When an RAF rescue launch arrived, "all nine occupants sitting on the wing, enjoying brandy and wine produced by the Italians, which they had been taking on leave with them!" reported Malta: the Spitfire Year.

McLeod destroyed another 109F on Aug 8, but his own wingman was posted missing, as was another wingman on Aug. 13.

On the 27th, he claimed a coastal steamer as damaged, and bagged 109s on Aug. 28 and Sept. 26.

By now an acting flight lieutenant, McLeod received a Distinguished Flying Cross for an action in September.

The citation said: "While leading four aircraft, he intercepted 20 Me-109s at 29,000 feet. He led an immediate attack and although no claims were made, the enemy sweep was completely broken up, without damage to any of our aircraft. His eagerness to attack the enemy on all occasions, and his fine leadership have been an inspiration and help to other pilots. He is a very courageous fighter."

Mid-October saw particularly heavy fighting in the skies over the little Mediterranean island. Between Oct. 11 and 16th, McLeod claimed three Ju-88s, two Me 109s, one Macchi 202, while losing two wingmen and himself crash-landing in the dark with a dead propellor.

He claimed another Macchi on Oct. 22, 1942 and received word the same day of a bar to his DFC for a battle on Oct. 11.

"This officer took part in an attack on a formation of six Junkers 88s and shot two of them down," said the citation. "Although his aircraft was damaged in the combat, he led his section in an attack on another formation of nine enemy bombers. Afterward, he skillfully flew his damaged aircraft to base.

During a period of five days Flight Lieutenant McLeod destroyed five enemy aircraft in the defence of Malta. A gallant fighter, this officer has destroyed twelve and damaged many more enemy aircraft."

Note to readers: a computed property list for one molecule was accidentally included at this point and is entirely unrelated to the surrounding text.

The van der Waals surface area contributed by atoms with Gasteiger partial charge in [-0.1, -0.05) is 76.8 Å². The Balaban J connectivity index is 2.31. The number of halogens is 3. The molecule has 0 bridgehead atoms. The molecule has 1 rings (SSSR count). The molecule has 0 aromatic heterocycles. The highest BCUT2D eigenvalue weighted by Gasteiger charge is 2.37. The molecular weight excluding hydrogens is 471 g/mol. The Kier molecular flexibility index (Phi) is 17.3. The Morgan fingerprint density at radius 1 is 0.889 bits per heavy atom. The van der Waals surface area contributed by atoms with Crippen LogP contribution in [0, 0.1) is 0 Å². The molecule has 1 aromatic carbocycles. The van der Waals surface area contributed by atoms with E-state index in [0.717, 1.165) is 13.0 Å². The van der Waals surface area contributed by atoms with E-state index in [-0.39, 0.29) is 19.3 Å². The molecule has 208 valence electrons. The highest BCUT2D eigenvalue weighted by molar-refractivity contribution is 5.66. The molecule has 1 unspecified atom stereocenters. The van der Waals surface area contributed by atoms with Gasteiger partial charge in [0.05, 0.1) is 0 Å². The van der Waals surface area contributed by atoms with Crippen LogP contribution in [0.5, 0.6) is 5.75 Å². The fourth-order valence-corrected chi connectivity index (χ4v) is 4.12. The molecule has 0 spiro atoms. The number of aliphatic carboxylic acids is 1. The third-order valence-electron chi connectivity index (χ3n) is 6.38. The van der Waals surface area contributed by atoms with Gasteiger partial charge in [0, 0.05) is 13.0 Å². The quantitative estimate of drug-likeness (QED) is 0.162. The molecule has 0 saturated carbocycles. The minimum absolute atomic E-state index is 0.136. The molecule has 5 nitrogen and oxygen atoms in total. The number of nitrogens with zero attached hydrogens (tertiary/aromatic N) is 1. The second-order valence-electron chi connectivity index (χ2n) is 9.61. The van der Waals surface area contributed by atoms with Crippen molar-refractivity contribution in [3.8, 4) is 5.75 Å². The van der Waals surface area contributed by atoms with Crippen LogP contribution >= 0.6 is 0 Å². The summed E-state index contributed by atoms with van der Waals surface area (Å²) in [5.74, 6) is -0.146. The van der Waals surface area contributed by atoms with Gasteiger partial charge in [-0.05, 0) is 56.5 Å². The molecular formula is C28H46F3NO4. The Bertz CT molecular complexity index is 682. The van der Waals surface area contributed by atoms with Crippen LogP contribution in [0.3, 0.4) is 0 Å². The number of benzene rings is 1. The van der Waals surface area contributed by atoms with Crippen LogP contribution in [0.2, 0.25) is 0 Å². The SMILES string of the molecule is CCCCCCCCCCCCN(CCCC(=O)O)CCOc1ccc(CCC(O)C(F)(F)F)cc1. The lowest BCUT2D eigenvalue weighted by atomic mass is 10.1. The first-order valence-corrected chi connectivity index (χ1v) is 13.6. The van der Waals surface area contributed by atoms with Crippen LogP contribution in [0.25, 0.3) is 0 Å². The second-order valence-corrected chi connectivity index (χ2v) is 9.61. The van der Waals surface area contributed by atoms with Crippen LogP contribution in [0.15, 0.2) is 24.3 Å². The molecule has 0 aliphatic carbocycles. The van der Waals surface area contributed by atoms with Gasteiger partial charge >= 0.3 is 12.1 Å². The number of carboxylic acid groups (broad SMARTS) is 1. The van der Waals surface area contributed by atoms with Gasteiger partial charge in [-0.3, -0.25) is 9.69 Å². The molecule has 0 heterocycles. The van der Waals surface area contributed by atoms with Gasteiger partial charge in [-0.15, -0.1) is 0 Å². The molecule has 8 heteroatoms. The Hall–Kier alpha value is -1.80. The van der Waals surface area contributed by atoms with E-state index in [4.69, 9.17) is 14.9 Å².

In four months in Malta, he had lost 25 lbs. and began having nightmares about crashing. He was irritable and his flying was sloppy. Clearly, he needed a rest. "It was worth it all and a lot more," Halliday's book quotes him as saying. "Malta is what I would call 'the Spitfire pilot's happy hunting ground'."


In late October 1942, McLeod left Malta on an RAF Liberator for Gibraltar, where he transferred to a Dakota for the flight to England. According to his logbook, he had logged 115 hours of operational time, 12 victories between mid May and late October, and he'd traveled to the Med and back.

His record of service for the next five weeks shows him at "Convalescent, 'The Carnons', Herford", presumably a reference to a rest facility for stressed personnel.

Next came an assignment to RCAF Headquarters, Lincoln Inn Field, London, from Dec. 3-24, 1942. What he did for the next 10 weeks is unclear -- he might have returned home to Regina on leave, as some anecdotal reports indicate -- but by March 13 he joined the RCAF's new No. 1 (Fighter) OTU, at Bagotville, Quebec, as an instructor, flying among other things the Bolingbroke, the Harvard and, most frequently, the Hurricane fighter.

The chapter on McLeod in Hugh Halliday's book The Tumbling Sky says that this period saw the Malta veteran drinking so heavily and frequently that only his outstanding combat record saved him from serious disciplinary action. "An ultimatum was laid down: buck up or forget about another overseas tour," Halliday wrote. "Admitting that by temperament he was more suited to operational flying than to instructing, he nevertheless pulled himself together for a two-month probationary period. In November 1943, having met the terms of the ultimatum, he requested an overseas posting.

This was granted and, on Dec. 23, 1943, McLeod took command of No.127 (F) Squadron from Squadron Leader P.A. Gilbertson. The squadron flew Canadian-built Hawker Hurricane Mk.XIIs on East Coast air defence duties from RCAF Station Dartmouth, Nova Scotia.

127 (Fighter) Squadron was a home defence unit that had been formed under the RCAF's Home War Establishment at Dartmouth, N.S. in 1942 before being deployed to Gander. It returned to Dartmouth in mid-1943 and was one of six RCAF home defence squadrons re-numbered and sent to Britain in January and February, 1944. At the air force's Lachine, Que., embarkation depot, McLeod "met the pilots for the first time, and we went overseas together," recalled W. Ivor Williams, one of the squadron's pilots. "He soon dropped pilots who had too few Hurricane hours and replaced them with new flight commanders and some mid-tour Canadians from other units." McLeod had the ususual distinction of being 127 Squadron's last commanding officer as the unit was renamed as No. 443 Squadron RCAF on Feb. 8, 1944 in order to avoid confusion with the RAF's 127 Squadron.